Though the format is attractive, its rambling airiness will disappoint Lindgren fans and have a limited audience.

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IN THE LAND OF TWILIGHT

The third book from this Swedish team relates a fanciful dream tale that sharply contrasts with their realistic previous two (A Calf for Christmas and Goran’s Great Escape, 2010, 2011).

Told in first person by a boy who’s been told he won’t walk again because of a bad leg, the tale recounts his visit to the Land of Twilight with Mr. Lilyvale, who comes through his window. They fly over the sights and scenes of Stockholm, from the spire of St. Clara’s Church to Kronoberg Park, where red and yellow candies grow on trees. The boy drives a tram off a bridge and into a river and then steers a bus to a countryside farm, where he meets a talking moose, dances and eats. Mr. Lilyvale even presents him at court to the King and Queen of the Land of Twilight. Throughout their travels, Mr. Lilyvale repeatedly says, “Nothing really matters in the Land of Twilight,” with the last sentence explicitly affirming the sentiment: “It really doesn’t matter if you have a bad leg, because in the Land of Twilight you can fly.” The message seems questionable here—that your imagination can take you anywhere? At times readers may find themselves wondering if it isn't an extended metaphor for death. The watercolor illustrations waft across the pages, incorporating twilight colors in a breezy style.

Though the format is attractive, its rambling airiness will disappoint Lindgren fans and have a limited audience. (Picture book. 6-10)

Pub Date: June 1, 2012

ISBN: 978-0-86315-886-5

Page Count: 44

Publisher: Floris

Review Posted Online: April 18, 2012

Kirkus Reviews Issue: May 1, 2012

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An all-day sugar rush, putting the “fun” back into, er, education.

IF I BUILT A SCHOOL

A young visionary describes his ideal school: “Perfectly planned and impeccably clean. / On a scale, 1 to 10, it’s more like 15!”

In keeping with the self-indulgently fanciful lines of If I Built a Car (2005) and If I Built a House (2012), young Jack outlines in Seussian rhyme a shiny, bright, futuristic facility in which students are swept to open-roofed classes in clear tubes, there are no tests but lots of field trips, and art, music, and science are afterthoughts next to the huge and awesome gym, playground, and lunchroom. A robot and lots of cute puppies (including one in a wheeled cart) greet students at the door, robotically made-to-order lunches range from “PB & jelly to squid, lightly seared,” and the library’s books are all animated popups rather than the “everyday regular” sorts. There are no guards to be seen in the spacious hallways—hardly any adults at all, come to that—and the sparse coed student body features light- and dark-skinned figures in roughly equal numbers, a few with Asian features, and one in a wheelchair. Aside from the lack of restrooms, it seems an idyllic environment—at least for dog-loving children who prefer sports and play over quieter pursuits.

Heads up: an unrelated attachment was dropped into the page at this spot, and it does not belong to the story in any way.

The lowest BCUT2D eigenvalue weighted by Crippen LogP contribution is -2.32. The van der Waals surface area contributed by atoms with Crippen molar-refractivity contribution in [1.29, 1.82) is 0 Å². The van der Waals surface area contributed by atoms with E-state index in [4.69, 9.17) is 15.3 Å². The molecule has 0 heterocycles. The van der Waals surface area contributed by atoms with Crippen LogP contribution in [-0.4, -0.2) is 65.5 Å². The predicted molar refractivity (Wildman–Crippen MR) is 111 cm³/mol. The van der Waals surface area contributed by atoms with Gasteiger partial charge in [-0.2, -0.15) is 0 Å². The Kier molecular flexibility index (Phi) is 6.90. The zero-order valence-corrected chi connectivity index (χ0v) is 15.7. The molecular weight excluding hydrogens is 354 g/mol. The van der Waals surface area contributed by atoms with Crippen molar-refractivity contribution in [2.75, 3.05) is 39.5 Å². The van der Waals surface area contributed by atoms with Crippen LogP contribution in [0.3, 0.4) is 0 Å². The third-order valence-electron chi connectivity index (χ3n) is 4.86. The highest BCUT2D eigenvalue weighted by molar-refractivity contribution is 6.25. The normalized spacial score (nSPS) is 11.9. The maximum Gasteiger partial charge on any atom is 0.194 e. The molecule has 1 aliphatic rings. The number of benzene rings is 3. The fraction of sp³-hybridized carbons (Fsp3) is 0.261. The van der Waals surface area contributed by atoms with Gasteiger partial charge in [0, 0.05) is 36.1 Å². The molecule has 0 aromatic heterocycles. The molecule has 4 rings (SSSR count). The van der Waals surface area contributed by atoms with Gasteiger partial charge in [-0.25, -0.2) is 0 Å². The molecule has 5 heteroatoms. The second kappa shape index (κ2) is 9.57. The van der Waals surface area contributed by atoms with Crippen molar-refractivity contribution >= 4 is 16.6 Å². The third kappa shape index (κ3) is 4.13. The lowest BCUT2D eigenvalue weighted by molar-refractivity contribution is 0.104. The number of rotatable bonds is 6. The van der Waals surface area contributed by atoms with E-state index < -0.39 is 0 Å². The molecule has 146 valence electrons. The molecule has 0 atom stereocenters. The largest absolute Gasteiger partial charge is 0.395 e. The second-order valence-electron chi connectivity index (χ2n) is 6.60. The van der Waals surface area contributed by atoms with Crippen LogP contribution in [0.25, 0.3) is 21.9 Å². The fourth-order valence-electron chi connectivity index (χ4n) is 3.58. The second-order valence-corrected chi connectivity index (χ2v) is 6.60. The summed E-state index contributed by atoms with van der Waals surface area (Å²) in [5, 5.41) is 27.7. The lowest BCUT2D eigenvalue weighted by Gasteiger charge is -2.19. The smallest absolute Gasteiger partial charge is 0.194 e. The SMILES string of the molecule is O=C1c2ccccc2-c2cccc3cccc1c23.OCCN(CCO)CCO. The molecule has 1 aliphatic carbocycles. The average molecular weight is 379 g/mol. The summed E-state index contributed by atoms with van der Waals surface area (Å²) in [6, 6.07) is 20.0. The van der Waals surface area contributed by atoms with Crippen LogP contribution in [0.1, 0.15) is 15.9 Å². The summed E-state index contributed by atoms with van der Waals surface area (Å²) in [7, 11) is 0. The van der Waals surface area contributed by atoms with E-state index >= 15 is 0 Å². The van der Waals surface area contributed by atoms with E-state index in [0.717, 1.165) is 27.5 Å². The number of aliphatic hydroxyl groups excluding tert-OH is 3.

An all-day sugar rush, putting the “fun” back into, er, education. (Picture book. 6-8)

Pub Date: Aug. 13, 2019

ISBN: 978-0-525-55291-8

Page Count: 32

Publisher: Dial Books

Review Posted Online: July 14, 2019

Kirkus Reviews Issue: Aug. 1, 2019

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Readers will be waiting to see how Charlie faces his next challenge in a series that marks a lovely change of pace from the...

CHARLIE BUMPERS VS. THE TEACHER OF THE YEAR

From the Charlie Bumpers series , Vol. 1

Charlie Bumpers is doomed. The one teacher he never wanted in the whole school turns out to be his fourth-grade teacher.

Charlie recalls third grade, when he accidentally hit the scariest teacher in the whole school with his sneaker. “I know all about you, Charlie Bumpers,” she says menacingly on the first day of fourth grade. Now, in addition to all the hardships of starting school, he has gotten off on the wrong foot with her. Charlie’s dry and dramatic narrative voice clearly reveals the inner life of a 9-year-old—the glass is always half empty, especially in light of a series of well-intentioned events gone awry. It’s quite a litany: “Hitting Mrs. Burke in the head with the sneaker. The messy desk. The swinging on the door. The toilet paper. And now this—the shoe on the roof.” Harley has teamed once again with illustrator Gustavson (Lost and Found, 2012) to create a real-life world in which a likable kid must face the everyday terrors of childhood: enormous bullies, looming teachers and thick gym coaches with huge pointing fingers. Into this series opener, Harley magically weaves the simple lesson that people, even teachers, can surprise you.

Readers will be waiting to see how Charlie faces his next challenge in a series that marks a lovely change of pace from the sarcasm of Wimpy Kid. (Fiction. 7-10)

Pub Date: Sept. 1, 2013

ISBN: 978-1-56145-732-8

Page Count: 160

Publisher: Peachtree

Review Posted Online: Aug. 14, 2013

Kirkus Reviews Issue: Sept. 1, 2013

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